Over a period of one and a half meters and avoiding confined spaces, there are of course concerns about the health safety of air travel where passengers are crowded together on a plane.
Some may see a parallel in a limited study of how a restaurant in Guangzhou, southern China, was frequented by a Wuhan restaurant unknowingly infected with the coronavirus. Nine others around the diner have become infected. The shared meal was on January 24 when the spread of the virus was limited and the other diners had no other known exposure.
Airlines are planning to block the intermediate seat on flights so that passengers are spaced apart, but the restaurant study seems to show that social distancing has limits.
Image above: case-patient index indicated by a red circle filled with yellow. The red circles indicate the disposition of future patients. The dates are when the diagnosis was confirmed.
Of the other nine diners who subsequently became infected, two were on the immediate right side of the diner at the same table – an easy topic for social distancing. Yet two other infections occurred at diners 10 feet apart at a separate table.
“The key factor for the infection was the direction of the air flow,” researchers from the Guangzhou Center for Disease Prevention and Control concluded in a research letter to be published in July. Emerging infectious Illnesses journal published by the US Centers for Disease Control and Prevention.
The role of air flow and ventilation is relevant for aircraft. The case study restaurant had no windows and depended on air conditioners that ingested air from the room and then put it back out.
“The transmission of viruses in this outbreak cannot be explained by the transmission of droplets alone. The larger respiratory droplets only remain in the air for a short time and travel only for short distances, “they said.” However, a strong flow of air from the air conditioner may have propagated the droplets. “
Aircraft are commonly considered to be the restaurant: stale from the use of recycled air. However, the direction of the air flow is different.
While the restaurant’s air conditioner caused the air to move horizontally on many tables and diners, the airflow in the aircraft cabin is vertical.
Air is dispersed in the upper part of the cabin and on the side walls. This is especially important when the air is cold but the outside is warm and the fog appears to be spreading from the top of the cabin. The air is then extracted from the cabin through the grills at the bottom.
“This design feature makes the direction of the air flow in the cabin substantially vertical, and the air flow in the horizontal direction of the fuselage is very small,” the Chinese civil service said in February. “Under normal circumstances, diseases will not pass through the aircraft’s air conditioning system.”
Air from an aircraft cabin is replaced every two to three minutes. The aircraft engines suck in fresh air and mix it with the cabin air that passes through a HEPA filter capable of capturing more than 99.97% of the micron particles, said the CAAC.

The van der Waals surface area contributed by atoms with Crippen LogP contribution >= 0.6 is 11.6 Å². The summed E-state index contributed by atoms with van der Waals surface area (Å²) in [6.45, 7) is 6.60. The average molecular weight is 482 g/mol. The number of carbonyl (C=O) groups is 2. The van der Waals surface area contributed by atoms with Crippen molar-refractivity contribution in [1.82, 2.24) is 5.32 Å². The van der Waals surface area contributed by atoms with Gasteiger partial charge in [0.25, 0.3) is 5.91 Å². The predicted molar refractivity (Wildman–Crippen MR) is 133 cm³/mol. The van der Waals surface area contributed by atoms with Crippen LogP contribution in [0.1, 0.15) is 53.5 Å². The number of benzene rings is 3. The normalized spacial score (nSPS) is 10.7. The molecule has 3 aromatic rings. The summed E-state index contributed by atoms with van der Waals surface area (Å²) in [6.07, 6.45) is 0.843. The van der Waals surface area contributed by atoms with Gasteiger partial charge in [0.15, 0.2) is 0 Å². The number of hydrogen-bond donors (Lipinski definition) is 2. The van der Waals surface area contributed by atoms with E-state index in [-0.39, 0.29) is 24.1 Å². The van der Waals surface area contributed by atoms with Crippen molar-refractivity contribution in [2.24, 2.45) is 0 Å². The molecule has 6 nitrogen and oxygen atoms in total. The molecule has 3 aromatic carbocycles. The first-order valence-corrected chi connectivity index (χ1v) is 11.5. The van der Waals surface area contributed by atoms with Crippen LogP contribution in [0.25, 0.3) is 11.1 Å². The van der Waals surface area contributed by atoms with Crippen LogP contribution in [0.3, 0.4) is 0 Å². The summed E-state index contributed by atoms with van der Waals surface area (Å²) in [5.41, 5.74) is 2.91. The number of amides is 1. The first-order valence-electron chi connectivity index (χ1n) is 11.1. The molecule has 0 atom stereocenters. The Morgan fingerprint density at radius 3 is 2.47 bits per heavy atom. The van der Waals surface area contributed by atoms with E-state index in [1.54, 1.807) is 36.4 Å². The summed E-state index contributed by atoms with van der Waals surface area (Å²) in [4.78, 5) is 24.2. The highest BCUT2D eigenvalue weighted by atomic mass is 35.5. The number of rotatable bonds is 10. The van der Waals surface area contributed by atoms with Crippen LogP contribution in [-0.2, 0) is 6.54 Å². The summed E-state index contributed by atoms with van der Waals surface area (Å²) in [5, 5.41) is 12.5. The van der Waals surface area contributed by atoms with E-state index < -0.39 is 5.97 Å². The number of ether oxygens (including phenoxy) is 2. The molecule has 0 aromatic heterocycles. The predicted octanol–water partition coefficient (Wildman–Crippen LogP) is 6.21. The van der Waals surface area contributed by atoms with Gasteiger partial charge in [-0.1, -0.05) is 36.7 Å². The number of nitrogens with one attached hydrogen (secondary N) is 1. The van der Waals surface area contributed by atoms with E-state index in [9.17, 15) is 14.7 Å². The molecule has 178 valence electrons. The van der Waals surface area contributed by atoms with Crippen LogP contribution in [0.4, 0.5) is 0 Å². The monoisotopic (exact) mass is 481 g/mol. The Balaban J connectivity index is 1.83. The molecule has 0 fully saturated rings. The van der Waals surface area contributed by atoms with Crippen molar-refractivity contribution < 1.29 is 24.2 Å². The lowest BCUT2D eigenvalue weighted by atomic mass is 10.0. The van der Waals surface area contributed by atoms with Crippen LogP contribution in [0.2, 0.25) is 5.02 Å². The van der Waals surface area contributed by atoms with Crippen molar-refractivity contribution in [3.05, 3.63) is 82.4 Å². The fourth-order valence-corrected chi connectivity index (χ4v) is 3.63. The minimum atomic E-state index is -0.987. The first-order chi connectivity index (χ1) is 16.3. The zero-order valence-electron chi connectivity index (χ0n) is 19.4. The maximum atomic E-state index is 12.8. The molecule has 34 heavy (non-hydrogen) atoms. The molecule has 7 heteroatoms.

Researchers studying the restaurant case do not believe that the virus has spread from the air conditioner by sucking in contaminated air from the room and recycling it. Six deburring tests of the air conditioner were negative for SARS-Cov-2.
The researchers didn’t say if the restaurant’s air conditioner had a HEPA filter, but usually only the high-end or industrial ones have one.
“HEPA filters have shown good performance with particles the size of the SARS-Cov-2 virus,” the European Union Aviation Safety Agency advised aircraft operators in April.
While most aircraft use HEPA filters, EASA has recommended that aircraft without filters should “completely avoid the use of air recirculation in the cabin” by deactivating the recirculation fans.
CAAC told airports to increase terminal ventilation.
EASA suggests, but does not impose, that passengers have an empty seat between them. Carriers from Air New Zealand to Delta Air Lines
EASA also recommends what would have been impractical at the restaurant: covering one’s face with a mask.
The Guangzhou case study tracked down three separate families sitting at nearby restaurant tables. In the middle was the person who had arrived from Wuhan the day before.
Incubation periods make the researchers suggests that three diners at one table have been infected by the main restaurant. The two families overlapped the restaurant for 53 minutes. It is also possible, the researchers note, that the primary diner only infected one diner at the other table and subsequently passed on the infection to two family members.
For the table with two infections, which overlapped the primary table for 73 minutes, one or both may have been from the primary infected diner.
Each table had at least one infected person from the main restaurant, which was “the only known source of exposure for those affected”.
Later, after going to the restaurant, the main diner went to the hospital. The four family members associated with the main restaurant may have been infected outside the restaurant, but the researchers did not offer an opinion.
The round tables were located 3.3 feet apart. The researchers tracked down 91 people – 83 customers and 8 staff members – who were in the restaurant. Of the 83 customers, 10 developed COVID-19 while the other 73 were quarantined for 14 days and did not develop systems. None of the staff were infected.
Researchers made three restaurant recommendations: temperature screening, increased distance between tables, and improved ventilation.